Proposals to reorganise neighbourhood services
Published on 05 May 2016
PROPOSALS have been outlined to reorganise neighbourhood services in the north west of the city.
The plans – which cover Abbey, Beaumont Leys and Western wards – have been developed after extensive consultation with members of the public and community groups.
They include investing in Beaumont Leys library and the New Parks Centre library and housing office, to offer more services under the same roof.
As part of the proposals, Home Farm and Mowmacre neighbourhood housing offices would be relocated to Beaumont Leys Library, enabling customers to access a range of neighbourhood services in one building.
The Supporting Tenants and Residents (STAR) service – currently based at Marwood Road, in Stocking Farm – would also be relocated to the refurbished Beaumont Leys Library and offices.
Proposed improvements to Beaumont Leys Library include redecoration of the library space and community rooms, plus the installation of self-serve facilities that give residents more access to council services, more of the time.
Under the plans, New Parks Centre library and housing office will be developed to offer more services. Adult learning classes will move from New Parks Community Centre to the first floor of the library, making better use of the training kitchen, IT suite and community rooms already in place at New Parks Centre.
The current customer service centre at New Parks Centre would be changed to become an assisted self-service facility located in the library. This means there will be computers that customers can use to access services via the council website and other related websites. Free-to-use phones connecting to council services will also be available. Neighbourhood services staff will be on hand to help people access the new facilities.
The space freed up would then be refurbished to create a new room for community use.
Services from the New Parks STAR office would be moved to the housing office at New Parks Centre, and the shop unit which STAR currently occupies would be re-let. Youth sessions would continue to run at New Parks Youth Centre, and local partners would be involved in helping increase use of the building.
The proposals would mean that the popular Tudor Centre will continue to deliver a range of services. There will be some investment in the building to allow key fob access, so that some community groups could open up the building for activities outside of regular opening hours.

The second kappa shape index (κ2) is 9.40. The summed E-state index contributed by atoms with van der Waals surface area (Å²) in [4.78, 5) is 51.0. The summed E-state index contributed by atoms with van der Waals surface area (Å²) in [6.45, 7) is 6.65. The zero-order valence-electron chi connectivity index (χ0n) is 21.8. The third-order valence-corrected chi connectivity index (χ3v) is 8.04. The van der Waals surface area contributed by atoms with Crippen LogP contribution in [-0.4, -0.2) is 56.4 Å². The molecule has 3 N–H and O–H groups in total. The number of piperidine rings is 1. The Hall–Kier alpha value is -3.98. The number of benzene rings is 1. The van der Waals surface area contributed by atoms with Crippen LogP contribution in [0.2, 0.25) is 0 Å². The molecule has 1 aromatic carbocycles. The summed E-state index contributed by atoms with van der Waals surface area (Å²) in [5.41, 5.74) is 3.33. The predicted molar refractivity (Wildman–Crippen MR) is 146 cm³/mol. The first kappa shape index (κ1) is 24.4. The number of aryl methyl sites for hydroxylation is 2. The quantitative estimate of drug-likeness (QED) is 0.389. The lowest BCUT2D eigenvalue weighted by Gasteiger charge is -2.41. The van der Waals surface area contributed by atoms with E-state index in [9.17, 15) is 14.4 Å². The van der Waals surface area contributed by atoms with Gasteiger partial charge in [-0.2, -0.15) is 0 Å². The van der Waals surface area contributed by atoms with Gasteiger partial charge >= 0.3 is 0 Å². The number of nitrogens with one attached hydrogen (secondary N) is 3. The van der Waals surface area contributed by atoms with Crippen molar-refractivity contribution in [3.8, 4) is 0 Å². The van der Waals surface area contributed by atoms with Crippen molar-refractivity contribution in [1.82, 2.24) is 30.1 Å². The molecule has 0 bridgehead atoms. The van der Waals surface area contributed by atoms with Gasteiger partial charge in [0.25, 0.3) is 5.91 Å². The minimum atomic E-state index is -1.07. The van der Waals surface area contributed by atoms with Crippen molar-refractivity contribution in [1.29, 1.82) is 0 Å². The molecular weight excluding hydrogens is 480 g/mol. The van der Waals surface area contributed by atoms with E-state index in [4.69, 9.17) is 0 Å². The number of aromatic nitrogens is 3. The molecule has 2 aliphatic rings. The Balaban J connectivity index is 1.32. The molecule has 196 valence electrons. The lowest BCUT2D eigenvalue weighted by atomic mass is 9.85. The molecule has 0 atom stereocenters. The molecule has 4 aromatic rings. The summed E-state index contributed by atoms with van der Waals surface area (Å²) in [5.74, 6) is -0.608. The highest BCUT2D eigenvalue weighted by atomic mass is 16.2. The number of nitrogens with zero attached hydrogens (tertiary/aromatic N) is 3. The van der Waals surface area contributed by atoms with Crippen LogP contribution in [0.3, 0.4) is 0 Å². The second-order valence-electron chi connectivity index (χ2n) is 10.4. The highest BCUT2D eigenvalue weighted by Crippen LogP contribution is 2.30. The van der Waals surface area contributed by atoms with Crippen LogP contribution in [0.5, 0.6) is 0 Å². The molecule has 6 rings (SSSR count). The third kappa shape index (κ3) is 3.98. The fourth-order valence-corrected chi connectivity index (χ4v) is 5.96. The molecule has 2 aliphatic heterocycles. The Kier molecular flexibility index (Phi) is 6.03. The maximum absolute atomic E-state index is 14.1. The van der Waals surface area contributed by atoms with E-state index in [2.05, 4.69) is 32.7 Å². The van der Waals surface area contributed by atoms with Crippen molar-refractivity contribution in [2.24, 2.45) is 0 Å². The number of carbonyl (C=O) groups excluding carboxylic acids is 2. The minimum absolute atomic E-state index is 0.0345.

New Parks Community Centre would be made available for lease in the short term, or demolished if there is no interest in leasing it.
Braunstone Frith Community Centre would be made available for community groups to run. If there is no initial interest, the council will work with partners to increase bookings and income at the centre.
Home Farm Community Centre would also be made available for community organisations to run, or marketed commercially if there is no community interest.
A range of alternative suggestions were made for the Stocking Farm Community, Healthy Living and Youth Centre complex during the consultation period. Further work will be undertaken to explore the alternative options put forward, in order to reduce the number of community buildings on the site.
Councillor Kirk Master, assistant city mayor responsible for neighbourhood services, said: “We know how important it is to people that they have easy access to a range of council services in their neighbourhood, and we’re committed to providing this.
“But the Government’s continued cuts mean we have to look at different ways in which we can provide these services in the future.
“By using our buildings better and investing in community centres that offer a range of services, we can concentrate on maintaining these services in neighbourhoods, where we know they are both valued and needed.
“In other areas of the city, this approach has worked very successfully, with the refurbishment of buildings like the Pork Pie Centre. We've also been able to increase opening hours and make better use of key community buildings.”
The proposals will now go to the council’s neighbourhood services scrutiny committee on 12 May for further comments, before a final decision is made by the council.